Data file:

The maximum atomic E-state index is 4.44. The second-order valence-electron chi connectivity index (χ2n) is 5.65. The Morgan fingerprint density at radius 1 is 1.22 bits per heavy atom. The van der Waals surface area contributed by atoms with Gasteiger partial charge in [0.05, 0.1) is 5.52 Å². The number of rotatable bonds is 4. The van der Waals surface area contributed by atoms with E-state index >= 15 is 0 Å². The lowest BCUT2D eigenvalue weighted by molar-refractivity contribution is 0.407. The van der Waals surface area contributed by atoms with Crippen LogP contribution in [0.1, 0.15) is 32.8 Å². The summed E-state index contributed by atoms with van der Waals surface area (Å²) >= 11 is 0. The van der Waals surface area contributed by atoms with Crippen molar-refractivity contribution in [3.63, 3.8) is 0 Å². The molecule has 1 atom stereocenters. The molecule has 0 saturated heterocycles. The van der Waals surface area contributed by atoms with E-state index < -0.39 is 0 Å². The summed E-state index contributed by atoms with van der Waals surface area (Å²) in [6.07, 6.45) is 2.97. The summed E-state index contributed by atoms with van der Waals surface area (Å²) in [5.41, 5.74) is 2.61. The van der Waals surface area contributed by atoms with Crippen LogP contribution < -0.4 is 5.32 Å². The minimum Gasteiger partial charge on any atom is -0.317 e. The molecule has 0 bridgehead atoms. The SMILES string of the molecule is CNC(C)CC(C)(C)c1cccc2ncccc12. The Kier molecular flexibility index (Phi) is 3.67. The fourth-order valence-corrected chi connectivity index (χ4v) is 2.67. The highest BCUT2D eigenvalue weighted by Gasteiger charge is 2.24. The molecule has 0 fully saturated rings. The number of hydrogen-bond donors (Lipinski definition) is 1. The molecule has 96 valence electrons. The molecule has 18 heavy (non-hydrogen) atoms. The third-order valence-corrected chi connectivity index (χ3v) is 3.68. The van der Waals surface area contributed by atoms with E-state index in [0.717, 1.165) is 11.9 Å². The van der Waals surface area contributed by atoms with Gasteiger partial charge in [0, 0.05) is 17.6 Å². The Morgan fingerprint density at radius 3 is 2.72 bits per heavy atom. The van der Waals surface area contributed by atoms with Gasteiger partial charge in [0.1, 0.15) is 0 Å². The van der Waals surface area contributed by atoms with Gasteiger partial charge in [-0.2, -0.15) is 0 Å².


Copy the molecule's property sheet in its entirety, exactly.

The maximum atomic E-state index is 4.44. The second-order valence-electron chi connectivity index (χ2n) is 5.65. The Morgan fingerprint density at radius 1 is 1.22 bits per heavy atom. The van der Waals surface area contributed by atoms with Gasteiger partial charge in [0.05, 0.1) is 5.52 Å². The number of rotatable bonds is 4. The van der Waals surface area contributed by atoms with E-state index >= 15 is 0 Å². The lowest BCUT2D eigenvalue weighted by molar-refractivity contribution is 0.407. The van der Waals surface area contributed by atoms with Crippen LogP contribution in [0.1, 0.15) is 32.8 Å². The summed E-state index contributed by atoms with van der Waals surface area (Å²) >= 11 is 0. The van der Waals surface area contributed by atoms with Crippen molar-refractivity contribution in [3.63, 3.8) is 0 Å². The molecule has 1 atom stereocenters. The molecule has 0 saturated heterocycles. The van der Waals surface area contributed by atoms with E-state index < -0.39 is 0 Å². The summed E-state index contributed by atoms with van der Waals surface area (Å²) in [6.07, 6.45) is 2.97. The summed E-state index contributed by atoms with van der Waals surface area (Å²) in [5.41, 5.74) is 2.61. The van der Waals surface area contributed by atoms with Crippen LogP contribution < -0.4 is 5.32 Å². The minimum Gasteiger partial charge on any atom is -0.317 e. The molecule has 0 bridgehead atoms. The SMILES string of the molecule is CNC(C)CC(C)(C)c1cccc2ncccc12. The Kier molecular flexibility index (Phi) is 3.67. The fourth-order valence-corrected chi connectivity index (χ4v) is 2.67. The highest BCUT2D eigenvalue weighted by Gasteiger charge is 2.24. The molecule has 0 fully saturated rings. The number of hydrogen-bond donors (Lipinski definition) is 1. The molecule has 96 valence electrons. The molecule has 18 heavy (non-hydrogen) atoms. The third-order valence-corrected chi connectivity index (χ3v) is 3.68. The van der Waals surface area contributed by atoms with E-state index in [0.717, 1.165) is 11.9 Å². The van der Waals surface area contributed by atoms with Gasteiger partial charge in [0, 0.05) is 17.6 Å². The Morgan fingerprint density at radius 3 is 2.72 bits per heavy atom. The van der Waals surface area contributed by atoms with Gasteiger partial charge in [0.1, 0.15) is 0 Å². The van der Waals surface area contributed by atoms with Gasteiger partial charge in [-0.2, -0.15) is 0 Å².